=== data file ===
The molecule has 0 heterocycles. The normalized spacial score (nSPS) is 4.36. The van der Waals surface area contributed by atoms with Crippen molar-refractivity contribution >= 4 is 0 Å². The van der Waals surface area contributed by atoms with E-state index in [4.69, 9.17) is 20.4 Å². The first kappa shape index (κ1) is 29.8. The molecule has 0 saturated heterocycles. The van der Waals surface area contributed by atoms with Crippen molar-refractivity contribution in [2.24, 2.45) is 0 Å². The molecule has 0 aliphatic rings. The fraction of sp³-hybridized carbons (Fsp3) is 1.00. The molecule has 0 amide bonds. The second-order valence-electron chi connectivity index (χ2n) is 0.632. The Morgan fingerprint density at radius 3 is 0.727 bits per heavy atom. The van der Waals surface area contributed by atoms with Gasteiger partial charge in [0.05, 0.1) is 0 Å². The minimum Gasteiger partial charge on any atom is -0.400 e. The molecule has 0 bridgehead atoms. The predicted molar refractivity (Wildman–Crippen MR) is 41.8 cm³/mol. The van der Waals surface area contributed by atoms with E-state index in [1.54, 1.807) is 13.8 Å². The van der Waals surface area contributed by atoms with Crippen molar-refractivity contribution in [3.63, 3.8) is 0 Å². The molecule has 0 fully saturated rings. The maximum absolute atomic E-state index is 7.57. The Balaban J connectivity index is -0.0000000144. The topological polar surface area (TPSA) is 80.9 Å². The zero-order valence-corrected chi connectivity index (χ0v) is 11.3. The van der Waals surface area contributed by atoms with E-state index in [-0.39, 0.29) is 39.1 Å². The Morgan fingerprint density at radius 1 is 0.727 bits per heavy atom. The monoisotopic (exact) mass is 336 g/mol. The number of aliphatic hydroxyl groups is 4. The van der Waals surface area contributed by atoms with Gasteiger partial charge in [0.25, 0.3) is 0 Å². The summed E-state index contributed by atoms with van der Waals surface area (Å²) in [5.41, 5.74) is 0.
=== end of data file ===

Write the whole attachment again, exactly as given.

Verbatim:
The molecule has 0 heterocycles. The normalized spacial score (nSPS) is 4.36. The van der Waals surface area contributed by atoms with Crippen molar-refractivity contribution >= 4 is 0 Å². The van der Waals surface area contributed by atoms with E-state index in [4.69, 9.17) is 20.4 Å². The first kappa shape index (κ1) is 29.8. The molecule has 0 saturated heterocycles. The van der Waals surface area contributed by atoms with Crippen molar-refractivity contribution in [2.24, 2.45) is 0 Å². The molecule has 0 aliphatic rings. The fraction of sp³-hybridized carbons (Fsp3) is 1.00. The molecule has 0 amide bonds. The second-order valence-electron chi connectivity index (χ2n) is 0.632. The Morgan fingerprint density at radius 3 is 0.727 bits per heavy atom. The van der Waals surface area contributed by atoms with Gasteiger partial charge in [0.05, 0.1) is 0 Å². The minimum Gasteiger partial charge on any atom is -0.400 e. The molecule has 0 bridgehead atoms. The predicted molar refractivity (Wildman–Crippen MR) is 41.8 cm³/mol. The van der Waals surface area contributed by atoms with E-state index in [1.54, 1.807) is 13.8 Å². The van der Waals surface area contributed by atoms with Crippen molar-refractivity contribution in [3.63, 3.8) is 0 Å². The molecule has 0 fully saturated rings. The maximum absolute atomic E-state index is 7.57. The Balaban J connectivity index is -0.0000000144. The topological polar surface area (TPSA) is 80.9 Å². The zero-order valence-corrected chi connectivity index (χ0v) is 11.3. The van der Waals surface area contributed by atoms with E-state index in [-0.39, 0.29) is 39.1 Å². The Morgan fingerprint density at radius 1 is 0.727 bits per heavy atom. The monoisotopic (exact) mass is 336 g/mol. The number of aliphatic hydroxyl groups is 4. The van der Waals surface area contributed by atoms with Gasteiger partial charge in [0.25, 0.3) is 0 Å². The summed E-state index contributed by atoms with van der Waals surface area (Å²) in [5.41, 5.74) is 0.